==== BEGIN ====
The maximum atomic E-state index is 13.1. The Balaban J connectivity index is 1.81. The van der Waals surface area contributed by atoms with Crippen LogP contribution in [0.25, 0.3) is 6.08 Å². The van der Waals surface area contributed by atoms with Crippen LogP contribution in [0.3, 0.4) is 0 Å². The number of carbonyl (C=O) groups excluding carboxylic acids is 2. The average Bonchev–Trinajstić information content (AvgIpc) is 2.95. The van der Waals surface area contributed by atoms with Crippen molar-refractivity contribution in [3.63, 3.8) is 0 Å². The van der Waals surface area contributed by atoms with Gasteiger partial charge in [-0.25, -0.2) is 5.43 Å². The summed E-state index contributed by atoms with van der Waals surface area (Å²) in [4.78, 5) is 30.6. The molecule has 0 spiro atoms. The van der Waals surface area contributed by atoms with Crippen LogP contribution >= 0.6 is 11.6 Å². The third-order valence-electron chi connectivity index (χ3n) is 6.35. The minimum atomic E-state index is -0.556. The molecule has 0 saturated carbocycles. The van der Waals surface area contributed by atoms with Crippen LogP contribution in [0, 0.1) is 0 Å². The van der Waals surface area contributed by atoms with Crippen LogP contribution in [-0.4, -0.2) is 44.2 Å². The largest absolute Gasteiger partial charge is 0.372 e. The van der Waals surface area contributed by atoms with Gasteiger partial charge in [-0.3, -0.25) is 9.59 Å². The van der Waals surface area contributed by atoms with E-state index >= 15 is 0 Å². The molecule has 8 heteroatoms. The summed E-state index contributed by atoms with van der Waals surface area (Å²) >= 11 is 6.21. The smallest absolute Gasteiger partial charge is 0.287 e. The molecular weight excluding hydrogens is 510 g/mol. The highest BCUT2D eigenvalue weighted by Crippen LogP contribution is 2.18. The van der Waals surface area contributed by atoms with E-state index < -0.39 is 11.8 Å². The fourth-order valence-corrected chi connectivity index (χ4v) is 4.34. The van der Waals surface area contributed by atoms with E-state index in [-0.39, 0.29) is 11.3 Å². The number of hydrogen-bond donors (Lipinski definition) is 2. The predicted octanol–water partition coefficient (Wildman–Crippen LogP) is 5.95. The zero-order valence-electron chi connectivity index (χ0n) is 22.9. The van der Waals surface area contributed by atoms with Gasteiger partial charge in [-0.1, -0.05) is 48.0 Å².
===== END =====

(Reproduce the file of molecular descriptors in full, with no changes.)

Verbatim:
The maximum atomic E-state index is 13.1. The Balaban J connectivity index is 1.81. The van der Waals surface area contributed by atoms with Crippen LogP contribution in [0.25, 0.3) is 6.08 Å². The van der Waals surface area contributed by atoms with Crippen LogP contribution in [0.3, 0.4) is 0 Å². The number of carbonyl (C=O) groups excluding carboxylic acids is 2. The average Bonchev–Trinajstić information content (AvgIpc) is 2.95. The van der Waals surface area contributed by atoms with Crippen molar-refractivity contribution in [3.63, 3.8) is 0 Å². The van der Waals surface area contributed by atoms with Gasteiger partial charge in [-0.25, -0.2) is 5.43 Å². The summed E-state index contributed by atoms with van der Waals surface area (Å²) in [4.78, 5) is 30.6. The molecule has 0 spiro atoms. The van der Waals surface area contributed by atoms with Crippen LogP contribution >= 0.6 is 11.6 Å². The third-order valence-electron chi connectivity index (χ3n) is 6.35. The minimum atomic E-state index is -0.556. The molecule has 0 saturated carbocycles. The van der Waals surface area contributed by atoms with Crippen LogP contribution in [0, 0.1) is 0 Å². The van der Waals surface area contributed by atoms with Crippen LogP contribution in [-0.4, -0.2) is 44.2 Å². The largest absolute Gasteiger partial charge is 0.372 e. The van der Waals surface area contributed by atoms with Gasteiger partial charge in [-0.3, -0.25) is 9.59 Å². The van der Waals surface area contributed by atoms with E-state index >= 15 is 0 Å². The molecule has 8 heteroatoms. The summed E-state index contributed by atoms with van der Waals surface area (Å²) >= 11 is 6.21. The smallest absolute Gasteiger partial charge is 0.287 e. The molecular weight excluding hydrogens is 510 g/mol. The highest BCUT2D eigenvalue weighted by Crippen LogP contribution is 2.18. The van der Waals surface area contributed by atoms with E-state index < -0.39 is 11.8 Å². The fourth-order valence-corrected chi connectivity index (χ4v) is 4.34. The van der Waals surface area contributed by atoms with E-state index in [-0.39, 0.29) is 11.3 Å². The number of hydrogen-bond donors (Lipinski definition) is 2. The predicted octanol–water partition coefficient (Wildman–Crippen LogP) is 5.95. The zero-order valence-electron chi connectivity index (χ0n) is 22.9. The van der Waals surface area contributed by atoms with Gasteiger partial charge in [-0.1, -0.05) is 48.0 Å².